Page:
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Unjust Judges

Rev. Harry Currie

Oct 22, 2023

Genesis 32:22-31, Luke 15:20-24, Luke 18:1-8

About 8 or 9 years ago an Alberta Judge made inappropriate remarks to a rape victim during a trial. Robin Camp was later the subject of an inquiry by the Canadian Judicial Council and eventually was removed from the bench.

       His conduct according to the investigative committee in their words “is so manifestly and profoundly destructive of the concept of impartiality, integrity and independence of the judicial role.”


       He is not the only judge who has crossed the line, although to be fair, it is only a small percentage of judges who are unjust.


       But the whole concept of a judge, is that the judge is impartial, honest, fair and independent. In fact, the importance of the independence and integrity of the judiciary is a major plank in having a good democracy.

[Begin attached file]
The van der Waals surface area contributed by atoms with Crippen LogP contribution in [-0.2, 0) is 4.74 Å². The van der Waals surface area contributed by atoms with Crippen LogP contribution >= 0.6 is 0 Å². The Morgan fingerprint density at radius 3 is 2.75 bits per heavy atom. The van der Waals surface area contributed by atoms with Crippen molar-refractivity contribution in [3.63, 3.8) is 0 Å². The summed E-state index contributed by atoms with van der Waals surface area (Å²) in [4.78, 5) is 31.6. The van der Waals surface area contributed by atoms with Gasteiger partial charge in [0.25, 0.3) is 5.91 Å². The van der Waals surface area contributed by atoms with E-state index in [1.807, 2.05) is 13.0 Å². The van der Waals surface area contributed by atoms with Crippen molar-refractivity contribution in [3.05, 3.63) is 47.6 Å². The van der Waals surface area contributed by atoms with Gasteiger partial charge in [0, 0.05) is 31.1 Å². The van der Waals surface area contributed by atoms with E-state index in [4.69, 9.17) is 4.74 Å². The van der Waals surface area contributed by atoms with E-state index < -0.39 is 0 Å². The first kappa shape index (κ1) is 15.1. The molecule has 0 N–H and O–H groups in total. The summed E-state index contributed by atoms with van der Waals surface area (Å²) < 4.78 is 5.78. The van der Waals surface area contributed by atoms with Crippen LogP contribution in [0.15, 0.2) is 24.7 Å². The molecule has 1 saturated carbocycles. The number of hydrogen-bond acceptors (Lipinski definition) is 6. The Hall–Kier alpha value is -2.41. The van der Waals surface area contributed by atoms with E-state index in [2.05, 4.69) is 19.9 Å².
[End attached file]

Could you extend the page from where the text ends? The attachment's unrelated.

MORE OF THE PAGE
Recently the whole concept of an independent and fair judiciary is under siege in Israel, where the government is proposing new legislation that would in effect give the government absolute power over Israel’s Supreme Court, among other things, allowing Israel’s parliament to override Supreme Court decisions with a simple majority vote.

       Amnesty International notes that already Israel has what it calls a system of apartheid against Palestinians, and weakening the judicial system will give the Israeli government more power to dominate Palestinians, to discriminate against them and to deprive them of economic and social rights.




       Sometimes it is the judges who are the last resort for justice in a country.